Peer-Reviewed Journal Details
Mandatory Fields
Oltchev, A and Cermak, J and Gurtz, J and Tishenko, A and Kiely, G and Nadezhdina, N and Zappa, M and Lebedeva, N and Vitvar, T and Albertson, JD and Tatarinov, F and Tishenko, D and Nadezhdin, V and Kozlov, B and Ibrom, A and Vygodskaya, N and Gravenhorst, G;
Physics And Chemistry Of The Earth
The response of the water fluxes of the boreal forest region at the Volga's source area to climatic and land-use changes
Optional Fields
The project ``Volgaforest'' was focused on a study of the water budget of the forested Upper Volga catchment in Russia in order to describe: (1) the terrestrial water balance of the Upper Volga catchment as a function of external factors, such as climate and land-use, and (2) the response of forest ecosystems to these external factors. Future changes of water budget of the Upper Volga catchment area were estimated from: past and present dynamics of the atmospheric, water and forest conditions, different climatic scenarios and SVAT (Soil-Vegetation-Atmosphere Transfer) and hydrological models. Analysis of past climatological and hydrological data showed a large atmospheric and hydrological variability of the Upper Volga catchment. During the last 50-60 years the mean annual air temperature increased by 1.2 degreesC, and annual precipitation increased by 140 mm. However, no significant trend of annual runoff during the last 20 years could be found. Air temperature and precipitation changes were significant during winter and spring but very small in summer. Coniferous and mixed coniferous-broadleaf forests cover at present about 72\% of the catchment area. During the last 30 years the area of natural coniferous forests (spruce, pine) decreased from 8.4\% to 7\% and the area of mixed forests increased from 52\% to 59\% of the total land area. Results of field measurements at a forest site showed a large variability of energy and water fluxes during the entire year. Transpiration of the boreal forest ecosystem measured using a sap flow method during the dry summer 1999 was limited by very dry soil water conditions. especially for spruce trees. and during the rainy summer 2000 probably by lack of oxygen in the rooting zone. Transpiration was about 10-20\% larger for broadleaf trees (birch, aspen) than for spruce trees. Model estimations of possible changes in the hydrological regime of the Upper Volga catchment area for climatic scenarios suggest changes of evapotranspiration, surface runoff and soil moisture storage, Reduced snow accumulation, earlier melting, increased runoff reaction on precipitation in autumn and winter and drier soils in summer are the principal impacts on water resources of predicted future climatic changes. Surface runoff during the spring will be higher but summer and autumn runoff can be slightly suppressed by higher transpiration of deciduous tree species. Decreased summer precipitation and increased transpiration will result in decreasing ground water discharge, and lowering water levels of Volga river and of the Upper Volga lakes. (C) 2002 Elsevier Science Ltd. All rights reserved.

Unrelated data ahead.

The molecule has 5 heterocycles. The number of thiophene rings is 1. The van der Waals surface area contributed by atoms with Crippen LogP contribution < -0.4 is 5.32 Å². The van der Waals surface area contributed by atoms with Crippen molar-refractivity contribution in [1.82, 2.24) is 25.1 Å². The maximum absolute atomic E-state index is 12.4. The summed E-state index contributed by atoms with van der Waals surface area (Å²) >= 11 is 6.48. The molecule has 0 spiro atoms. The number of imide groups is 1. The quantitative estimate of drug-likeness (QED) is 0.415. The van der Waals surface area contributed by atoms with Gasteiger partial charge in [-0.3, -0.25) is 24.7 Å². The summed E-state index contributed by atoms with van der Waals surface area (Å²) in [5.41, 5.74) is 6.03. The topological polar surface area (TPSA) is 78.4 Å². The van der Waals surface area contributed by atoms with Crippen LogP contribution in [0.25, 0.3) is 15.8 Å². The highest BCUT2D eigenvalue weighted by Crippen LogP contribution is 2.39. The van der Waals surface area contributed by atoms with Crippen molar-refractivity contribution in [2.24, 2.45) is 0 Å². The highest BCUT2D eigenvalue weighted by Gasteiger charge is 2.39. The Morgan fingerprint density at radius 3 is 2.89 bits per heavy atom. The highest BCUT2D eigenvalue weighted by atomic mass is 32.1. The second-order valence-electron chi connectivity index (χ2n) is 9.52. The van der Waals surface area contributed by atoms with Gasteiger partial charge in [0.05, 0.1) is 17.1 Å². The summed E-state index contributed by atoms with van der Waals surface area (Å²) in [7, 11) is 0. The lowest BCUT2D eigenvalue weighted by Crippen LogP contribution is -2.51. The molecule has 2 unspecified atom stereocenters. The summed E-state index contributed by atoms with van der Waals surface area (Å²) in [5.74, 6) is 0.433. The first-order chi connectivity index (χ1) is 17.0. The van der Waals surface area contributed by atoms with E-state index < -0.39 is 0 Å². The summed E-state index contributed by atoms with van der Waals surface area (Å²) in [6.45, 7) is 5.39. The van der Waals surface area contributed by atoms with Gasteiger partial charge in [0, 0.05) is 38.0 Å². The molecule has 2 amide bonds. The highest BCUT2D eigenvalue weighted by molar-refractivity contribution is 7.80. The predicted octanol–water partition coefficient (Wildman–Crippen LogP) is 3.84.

Grant Details